AMMAN: Now that the situation in East Jerusalem and Al-Aqsa has calmed down somewhat, the Trump administration is planning to restart Arab-Israeli peace talks, even though there is little interest in the US-led effort at the present time.
Israeli Prime Minister Benjamin Netanyahu is embroiled in a struggle to survive politically amid a likely corruption indictment, while the Palestinian leadership is focused more on who will succeed Mahmoud Abbas as president and on the upcoming meeting of the Palestinian National Council (PNC).
US President Donald Trump is sending a high-level delegation to Israel, Palestine and Arab states in a new peace push. The delegation will be headed by the president’s son-in-law Jared Kushner, and is expected to visit Israel, Palestine, Saudi Arabia, the UAE, Qatar, Jordan and Egypt.
Deputy National Security Adviser Dina Powell is expected to be part of the delegation. If she is, it will be the first time that a US delegation to the region will include an Arab American.
Nabil Abu Rudeineh, a spokesman for Abbas, welcomed the impending visit. “We are committed to peace based on the two-state solution,” he said. “We informed the American administration that we are ready for peace on this basis. And we are waiting now for the American delegation to work together toward peace.”
The statement from the White House announcing the upcoming visit repeated the traditional US position, stating that the “US president reaffirms that peace between Israelis and Palestinians can only be negotiated directly between the two parties and that the United States will continue working closely with the parties to make progress towards that goal.”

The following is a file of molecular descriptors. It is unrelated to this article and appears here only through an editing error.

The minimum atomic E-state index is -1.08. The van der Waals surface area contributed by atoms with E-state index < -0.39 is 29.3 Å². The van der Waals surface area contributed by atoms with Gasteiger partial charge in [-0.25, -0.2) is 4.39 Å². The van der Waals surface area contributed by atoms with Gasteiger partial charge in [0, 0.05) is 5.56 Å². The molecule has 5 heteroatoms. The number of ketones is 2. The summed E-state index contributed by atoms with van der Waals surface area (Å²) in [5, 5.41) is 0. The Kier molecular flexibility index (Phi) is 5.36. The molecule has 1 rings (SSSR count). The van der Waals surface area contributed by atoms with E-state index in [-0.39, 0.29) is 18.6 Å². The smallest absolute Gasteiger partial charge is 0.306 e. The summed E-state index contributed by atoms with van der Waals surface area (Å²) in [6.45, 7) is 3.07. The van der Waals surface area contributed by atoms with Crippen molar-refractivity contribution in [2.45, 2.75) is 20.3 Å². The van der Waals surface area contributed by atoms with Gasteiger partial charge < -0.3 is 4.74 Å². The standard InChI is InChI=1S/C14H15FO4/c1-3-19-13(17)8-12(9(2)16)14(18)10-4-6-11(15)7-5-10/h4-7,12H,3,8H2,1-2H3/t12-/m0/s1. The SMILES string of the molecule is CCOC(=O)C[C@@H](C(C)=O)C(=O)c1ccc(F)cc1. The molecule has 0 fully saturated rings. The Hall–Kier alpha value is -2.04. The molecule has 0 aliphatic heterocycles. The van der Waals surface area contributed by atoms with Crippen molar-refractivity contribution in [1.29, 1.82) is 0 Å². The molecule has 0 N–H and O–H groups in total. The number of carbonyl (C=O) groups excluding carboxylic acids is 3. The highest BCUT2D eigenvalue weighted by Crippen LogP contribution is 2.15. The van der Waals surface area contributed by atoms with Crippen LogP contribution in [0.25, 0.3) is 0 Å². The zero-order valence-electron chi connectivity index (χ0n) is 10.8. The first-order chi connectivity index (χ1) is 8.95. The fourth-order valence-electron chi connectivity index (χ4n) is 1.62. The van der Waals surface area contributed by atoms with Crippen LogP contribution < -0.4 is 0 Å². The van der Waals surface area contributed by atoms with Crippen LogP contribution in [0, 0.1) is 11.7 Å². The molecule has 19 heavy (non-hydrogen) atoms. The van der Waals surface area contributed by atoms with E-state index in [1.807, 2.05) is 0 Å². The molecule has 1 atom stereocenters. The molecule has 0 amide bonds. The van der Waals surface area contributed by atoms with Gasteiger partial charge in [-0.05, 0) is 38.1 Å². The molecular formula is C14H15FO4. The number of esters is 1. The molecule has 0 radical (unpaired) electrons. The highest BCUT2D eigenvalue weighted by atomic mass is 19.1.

It also said that Trump “believes that the restoration of calm and the stabilized situation in Jerusalem after the recent crisis ... has created an opportunity to continue discussions and the pursuit of peace that began early in his administration.”
Palestine Liberation Organization (PLO) executive committee member Hanan Ashrawi told Arab News that the Palestinian leadership is much more concerned with the decision by the Fatah central committee to call for a meeting of the PNC. “We are not that hopeful for such visits, but right now our focus is on the upcoming meeting,” she said.
The last time that the Palestinian Parliament in exile met was in 1996, when a session attended by then-US President Bill Clinton in Gaza amended all clauses that contradict the Oslo Accords.
Marwan Muasher, a former Jordanian foreign minister, was equally ambivalent. “I don’t know anything about the visit, but if it is related to the peace process, I don’t expect anything,” he told Arab News.
Aaron David Miller, who was a member of the Clinton and Obama peace delegations to the region, posted a pessimistic remark on his Twitter account. “Hope goal of Kushner’s August peace mission isn’t reviving negotiations. Gaps on core issues are Grand Canyon like,” he wrote.
While there are obvious grounds for pessimism, the probable inclusion of Dina Powell does offer some hope of progress.
The daughter of an Egyptian Army captain, Powell was born in Cairo and moved to the US when she was 4 years old.
Powell is one of the few that actually has government experience, having served as assistant to the chief of White House personnel during George W. Bush’s presidency. She was later appointed assistant secretary of state for education and culture affairs, and traveled to the Middle East with Condoleezza Rice, the former US secretary of state, who has nothing but praise for Powell.
“Dina is one of the most capable people I know. She is creative and committed,” Rice told Politico in January. “She did crucial work for me at the State Department where we were trying to be more effective in outreach to the Muslim world and to empower women. Because of her own background as a woman of Egyptian descent she was a cultural ambassador — absolutely an essential member of my team.”